Andrzej Sapkowski’s The Witcher books are famous for drawing heavily from Polish mythology and other Slavic folklore, sources that can be underrepresented in fantasy compared to their Western European counterparts. While this can certainly be seen in Lauren Schmidt Hissrich’s adaptation of the series, the show also drew from stories all over the world to bring its monsters to the screen. For your edification, Netflix has uploaded an in-depth video-bestiary that uncovers the real-life mythologies behind the beasts and critters encountered by Geralt and co.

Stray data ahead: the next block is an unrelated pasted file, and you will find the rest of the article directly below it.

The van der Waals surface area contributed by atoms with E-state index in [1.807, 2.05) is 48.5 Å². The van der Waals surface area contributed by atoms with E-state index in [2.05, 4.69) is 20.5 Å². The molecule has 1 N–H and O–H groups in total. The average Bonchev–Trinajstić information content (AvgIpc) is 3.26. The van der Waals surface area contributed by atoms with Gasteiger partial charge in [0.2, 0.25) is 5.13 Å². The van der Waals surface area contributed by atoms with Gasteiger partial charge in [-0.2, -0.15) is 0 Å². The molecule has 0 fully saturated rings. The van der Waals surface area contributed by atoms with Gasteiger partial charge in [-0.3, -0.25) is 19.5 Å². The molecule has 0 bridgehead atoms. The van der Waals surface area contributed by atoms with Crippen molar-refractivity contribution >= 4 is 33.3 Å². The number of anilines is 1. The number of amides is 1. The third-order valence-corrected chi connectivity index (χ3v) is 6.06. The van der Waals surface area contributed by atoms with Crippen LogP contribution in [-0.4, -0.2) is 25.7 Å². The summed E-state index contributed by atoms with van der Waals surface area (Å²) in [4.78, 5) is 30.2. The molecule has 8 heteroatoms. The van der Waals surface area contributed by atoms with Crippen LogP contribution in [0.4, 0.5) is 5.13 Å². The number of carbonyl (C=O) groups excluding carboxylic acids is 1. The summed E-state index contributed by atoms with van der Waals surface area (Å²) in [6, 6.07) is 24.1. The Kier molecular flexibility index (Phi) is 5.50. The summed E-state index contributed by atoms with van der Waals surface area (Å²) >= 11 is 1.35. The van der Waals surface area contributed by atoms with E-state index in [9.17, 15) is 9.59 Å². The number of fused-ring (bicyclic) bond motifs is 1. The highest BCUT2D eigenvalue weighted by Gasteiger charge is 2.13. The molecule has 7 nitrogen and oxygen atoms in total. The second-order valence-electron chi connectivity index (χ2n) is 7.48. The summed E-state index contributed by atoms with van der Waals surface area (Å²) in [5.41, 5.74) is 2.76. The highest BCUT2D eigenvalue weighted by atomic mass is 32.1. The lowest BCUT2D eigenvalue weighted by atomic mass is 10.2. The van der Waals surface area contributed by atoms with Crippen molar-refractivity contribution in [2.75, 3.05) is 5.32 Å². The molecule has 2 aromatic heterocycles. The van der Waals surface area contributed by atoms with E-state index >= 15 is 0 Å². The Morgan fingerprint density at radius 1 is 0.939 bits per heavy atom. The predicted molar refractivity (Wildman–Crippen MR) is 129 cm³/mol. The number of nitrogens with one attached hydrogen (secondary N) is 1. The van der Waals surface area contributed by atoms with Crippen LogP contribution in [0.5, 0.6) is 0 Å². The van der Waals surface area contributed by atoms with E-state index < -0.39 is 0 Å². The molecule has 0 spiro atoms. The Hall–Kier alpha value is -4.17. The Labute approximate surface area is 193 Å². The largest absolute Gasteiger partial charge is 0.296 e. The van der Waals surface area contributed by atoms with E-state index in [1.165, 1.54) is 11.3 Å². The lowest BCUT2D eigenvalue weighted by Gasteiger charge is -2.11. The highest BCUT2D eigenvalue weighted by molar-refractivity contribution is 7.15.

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Since there are so many monsters in The Witcher, the 12.5-minute video only covers those featured in the first half of the first season. Those include the kikimora and the striga (Slavic folklore), sylvans or animal-human hybrids (all over the world), selkies (Irish folklore), the Roachhound (inspired by insect monsters in Thai, South American, and Native American folklore), and the doppelganger (all over the world, including Ancient Egyptian mythology).
We’ll be seeing a lot more where these came from when The Witcher returns to Netflix. In a Reddit AMA in January, Hissrich says the show will feature “other non-humans” in future seasons and incorporate more aspects of Polish culture and language. For more about the show’s lore, check out The Witcher’s interactive timeline. Meanwhile, Teo Bileta explores the Slavic influences of Sapkowski’s books and recommends more Slavic-inspired fantasy by other authors.